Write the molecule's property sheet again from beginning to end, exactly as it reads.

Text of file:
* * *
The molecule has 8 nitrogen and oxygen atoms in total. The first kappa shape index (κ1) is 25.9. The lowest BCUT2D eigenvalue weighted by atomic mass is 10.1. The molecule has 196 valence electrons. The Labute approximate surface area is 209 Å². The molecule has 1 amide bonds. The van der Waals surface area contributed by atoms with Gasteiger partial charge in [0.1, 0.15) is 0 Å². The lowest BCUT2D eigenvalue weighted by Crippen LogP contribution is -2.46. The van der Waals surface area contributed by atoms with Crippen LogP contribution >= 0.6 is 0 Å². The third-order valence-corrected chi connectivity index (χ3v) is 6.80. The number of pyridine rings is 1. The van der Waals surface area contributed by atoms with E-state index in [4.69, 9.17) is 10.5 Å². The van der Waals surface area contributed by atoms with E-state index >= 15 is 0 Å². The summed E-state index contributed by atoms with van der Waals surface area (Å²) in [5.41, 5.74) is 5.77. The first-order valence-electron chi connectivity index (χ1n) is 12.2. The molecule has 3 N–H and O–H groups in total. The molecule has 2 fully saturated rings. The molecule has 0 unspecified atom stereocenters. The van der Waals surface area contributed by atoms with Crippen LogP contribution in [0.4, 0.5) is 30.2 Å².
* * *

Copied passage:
The molecule has 8 nitrogen and oxygen atoms in total. The first kappa shape index (κ1) is 25.9. The lowest BCUT2D eigenvalue weighted by atomic mass is 10.1. The molecule has 196 valence electrons. The Labute approximate surface area is 209 Å². The molecule has 1 amide bonds. The van der Waals surface area contributed by atoms with Gasteiger partial charge in [0.1, 0.15) is 0 Å². The lowest BCUT2D eigenvalue weighted by Crippen LogP contribution is -2.46. The van der Waals surface area contributed by atoms with Crippen LogP contribution >= 0.6 is 0 Å². The third-order valence-corrected chi connectivity index (χ3v) is 6.80. The number of pyridine rings is 1. The van der Waals surface area contributed by atoms with E-state index in [4.69, 9.17) is 10.5 Å². The van der Waals surface area contributed by atoms with E-state index >= 15 is 0 Å². The summed E-state index contributed by atoms with van der Waals surface area (Å²) in [5.41, 5.74) is 5.77. The first-order valence-electron chi connectivity index (χ1n) is 12.2. The molecule has 3 N–H and O–H groups in total. The molecule has 2 fully saturated rings. The molecule has 0 unspecified atom stereocenters. The van der Waals surface area contributed by atoms with Crippen LogP contribution in [0.4, 0.5) is 30.2 Å².